'It's a nervy season for me as a Liverpool fan'
Q&A: Seamus Leheny
Q: What's the best piece of business (or life) advice you've ever been given?
A: Don't hide bad news from the customer. I once had the pleasure of working for the late Tommy Rodgers who was a brilliant Belfast businessman and owned several logistics businesses. Tommy was always direct and honesty with customers was key - so if things should ever go wrong, never shy away from it, tell the customer about it and what you're going to do to fix it.
Q: What piece of advice would you pass on to someone starting out in business?
A: Network. It's too easy to stay within the relative comfort of your industry silo but you need to get out there and forge relationships with other organisations.
Q: If you weren't doing this job, what would be your other career?
A: My favourite subjects at school were geography and history, so possibly a political historian would have been a good fit.
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Q: What was your last holiday? Where are you going next?
A: Donegal is our natural destination for short holidays. We ended up enjoying Denmark so much that for our holiday this summer we're continuing with the Scandinavian theme and going to Sweden.
Q: What are your hobbies/interests?
A: My wife Moira and I have three sons aged eight, seven and three, so that definitely keeps us busy.
I coach under-eights Gaelic football at St Enda's.
I also enjoy running, and in addition to being a regular Parkrunner at the Waterworks in Belfast, I enjoy doing 10Ks and half marathons.
Q: What is your favourite sport and team?
A: I enjoy football and Gaelic games. I support Liverpool and Donegal, each giving lots of highs and lows. This season in particular is proving to be a little nervy as a Liverpool supporter.
Q: Have you ever played any sports?
A: I loved playing football and Gaelic football. While at university in Scotland, I played football for my university and up until a few years ago I still played for fun.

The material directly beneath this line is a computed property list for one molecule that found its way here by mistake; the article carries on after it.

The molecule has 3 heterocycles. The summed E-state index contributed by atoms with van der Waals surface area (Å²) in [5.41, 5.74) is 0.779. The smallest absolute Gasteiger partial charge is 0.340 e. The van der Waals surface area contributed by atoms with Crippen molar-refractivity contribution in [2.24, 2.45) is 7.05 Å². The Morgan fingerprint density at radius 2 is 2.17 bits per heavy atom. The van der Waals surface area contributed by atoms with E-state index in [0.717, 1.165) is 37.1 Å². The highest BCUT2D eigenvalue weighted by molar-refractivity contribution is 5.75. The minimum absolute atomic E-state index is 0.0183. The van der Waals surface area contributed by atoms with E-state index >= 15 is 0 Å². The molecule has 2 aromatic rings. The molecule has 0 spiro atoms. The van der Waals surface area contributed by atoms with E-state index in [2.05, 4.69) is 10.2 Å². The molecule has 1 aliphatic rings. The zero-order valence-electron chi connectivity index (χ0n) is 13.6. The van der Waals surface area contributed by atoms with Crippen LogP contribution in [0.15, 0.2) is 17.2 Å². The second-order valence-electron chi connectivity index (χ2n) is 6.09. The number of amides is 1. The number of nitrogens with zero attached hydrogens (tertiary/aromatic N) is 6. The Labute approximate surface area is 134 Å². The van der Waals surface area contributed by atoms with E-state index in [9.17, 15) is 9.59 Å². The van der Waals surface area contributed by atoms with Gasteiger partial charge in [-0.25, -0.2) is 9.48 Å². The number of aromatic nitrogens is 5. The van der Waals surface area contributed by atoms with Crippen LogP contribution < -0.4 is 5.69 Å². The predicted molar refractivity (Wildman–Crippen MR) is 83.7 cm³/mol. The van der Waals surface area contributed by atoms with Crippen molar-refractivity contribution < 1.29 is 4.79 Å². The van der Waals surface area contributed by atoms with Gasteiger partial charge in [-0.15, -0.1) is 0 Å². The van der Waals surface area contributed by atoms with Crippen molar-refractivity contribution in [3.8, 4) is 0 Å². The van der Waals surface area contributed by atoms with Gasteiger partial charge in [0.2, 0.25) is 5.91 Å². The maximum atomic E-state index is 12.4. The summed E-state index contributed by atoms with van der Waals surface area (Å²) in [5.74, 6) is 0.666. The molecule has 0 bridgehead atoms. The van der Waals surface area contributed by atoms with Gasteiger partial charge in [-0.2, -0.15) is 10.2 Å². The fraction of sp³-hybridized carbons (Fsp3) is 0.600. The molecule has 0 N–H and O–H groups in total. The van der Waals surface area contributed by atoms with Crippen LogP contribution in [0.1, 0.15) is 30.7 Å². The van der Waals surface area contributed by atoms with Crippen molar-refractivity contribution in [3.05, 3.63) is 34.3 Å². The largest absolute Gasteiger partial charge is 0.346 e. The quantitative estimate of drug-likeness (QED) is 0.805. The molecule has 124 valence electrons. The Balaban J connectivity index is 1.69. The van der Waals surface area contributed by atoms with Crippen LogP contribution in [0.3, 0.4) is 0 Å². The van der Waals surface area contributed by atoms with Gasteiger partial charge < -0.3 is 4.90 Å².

Q: If you enjoy reading, can you recommend a book?
A: I love reading but in recent years I'm more likely to be reading a Roald Dahl book to my boys but I still try to find the time for an occasional book. I really enjoy and recommend local author Glenn Patterson and have read most of his books.
Q: How would you describe your early life?
A: I grew up in Buncrana in Co Donegal and I was lucky to have a great childhood with a great family and circle of friends. It was the kind of town when on summer holidays you would leave your house after breakfast and not go back home until dinner time.
Q: Have you any economic predictions?
A: A lot hinges on what happens with Brexit this year, economic growth forecast for Northern Ireland is sluggish and a no-deal Brexit I fear would have real detrimental outcomes for our local economy, especially in manufacturing and the agri-food sectors.
Q: How would you assess your time in business with the FTA?
A: FTA has been a great organisation to work in and one that has developed me since I joined. I started out in a commercial role 10 years ago and began to understand the industry and the members. My predecessor in the policy role, Tom Wilson, was an excellent mentor and helped me in the transition from a commercial role to a policy and public Affairs role.
One of my priorities when I became policy manager was to build bridges with other sectors, transport stakeholders and local government.
I'm proud to say that I've achieved these goals as well as highlighting the transport industry to a wider audience.